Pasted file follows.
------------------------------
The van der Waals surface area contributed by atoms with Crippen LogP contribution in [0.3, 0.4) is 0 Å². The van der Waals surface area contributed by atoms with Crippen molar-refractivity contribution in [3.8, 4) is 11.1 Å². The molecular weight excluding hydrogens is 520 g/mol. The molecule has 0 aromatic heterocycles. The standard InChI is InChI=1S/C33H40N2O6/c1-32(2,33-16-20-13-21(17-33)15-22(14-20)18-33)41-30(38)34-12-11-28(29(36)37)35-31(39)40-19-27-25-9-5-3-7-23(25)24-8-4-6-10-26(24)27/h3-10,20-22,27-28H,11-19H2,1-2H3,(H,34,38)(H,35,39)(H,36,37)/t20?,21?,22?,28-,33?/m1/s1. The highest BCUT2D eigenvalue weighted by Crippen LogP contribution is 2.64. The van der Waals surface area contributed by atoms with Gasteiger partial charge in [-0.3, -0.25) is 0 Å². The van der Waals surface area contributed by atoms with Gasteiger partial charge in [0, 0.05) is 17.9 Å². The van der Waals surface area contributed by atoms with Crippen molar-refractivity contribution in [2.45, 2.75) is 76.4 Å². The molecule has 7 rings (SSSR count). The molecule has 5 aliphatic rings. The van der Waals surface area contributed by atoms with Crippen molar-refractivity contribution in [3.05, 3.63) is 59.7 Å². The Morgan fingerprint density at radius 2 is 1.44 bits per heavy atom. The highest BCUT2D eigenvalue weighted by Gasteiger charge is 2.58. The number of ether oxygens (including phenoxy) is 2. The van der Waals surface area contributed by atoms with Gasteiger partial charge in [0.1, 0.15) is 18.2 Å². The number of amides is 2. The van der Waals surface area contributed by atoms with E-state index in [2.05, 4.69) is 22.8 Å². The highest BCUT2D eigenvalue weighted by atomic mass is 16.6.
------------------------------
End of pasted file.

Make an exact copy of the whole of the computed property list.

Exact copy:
The van der Waals surface area contributed by atoms with Crippen LogP contribution in [0.3, 0.4) is 0 Å². The van der Waals surface area contributed by atoms with Crippen molar-refractivity contribution in [3.8, 4) is 11.1 Å². The molecular weight excluding hydrogens is 520 g/mol. The molecule has 0 aromatic heterocycles. The standard InChI is InChI=1S/C33H40N2O6/c1-32(2,33-16-20-13-21(17-33)15-22(14-20)18-33)41-30(38)34-12-11-28(29(36)37)35-31(39)40-19-27-25-9-5-3-7-23(25)24-8-4-6-10-26(24)27/h3-10,20-22,27-28H,11-19H2,1-2H3,(H,34,38)(H,35,39)(H,36,37)/t20?,21?,22?,28-,33?/m1/s1. The highest BCUT2D eigenvalue weighted by Crippen LogP contribution is 2.64. The van der Waals surface area contributed by atoms with Gasteiger partial charge in [-0.3, -0.25) is 0 Å². The van der Waals surface area contributed by atoms with Gasteiger partial charge in [0, 0.05) is 17.9 Å². The van der Waals surface area contributed by atoms with Crippen molar-refractivity contribution in [2.45, 2.75) is 76.4 Å². The molecule has 7 rings (SSSR count). The molecule has 5 aliphatic rings. The van der Waals surface area contributed by atoms with Crippen molar-refractivity contribution in [3.05, 3.63) is 59.7 Å². The Morgan fingerprint density at radius 2 is 1.44 bits per heavy atom. The highest BCUT2D eigenvalue weighted by Gasteiger charge is 2.58. The number of ether oxygens (including phenoxy) is 2. The van der Waals surface area contributed by atoms with Gasteiger partial charge in [0.1, 0.15) is 18.2 Å². The number of amides is 2. The van der Waals surface area contributed by atoms with E-state index in [2.05, 4.69) is 22.8 Å². The highest BCUT2D eigenvalue weighted by atomic mass is 16.6.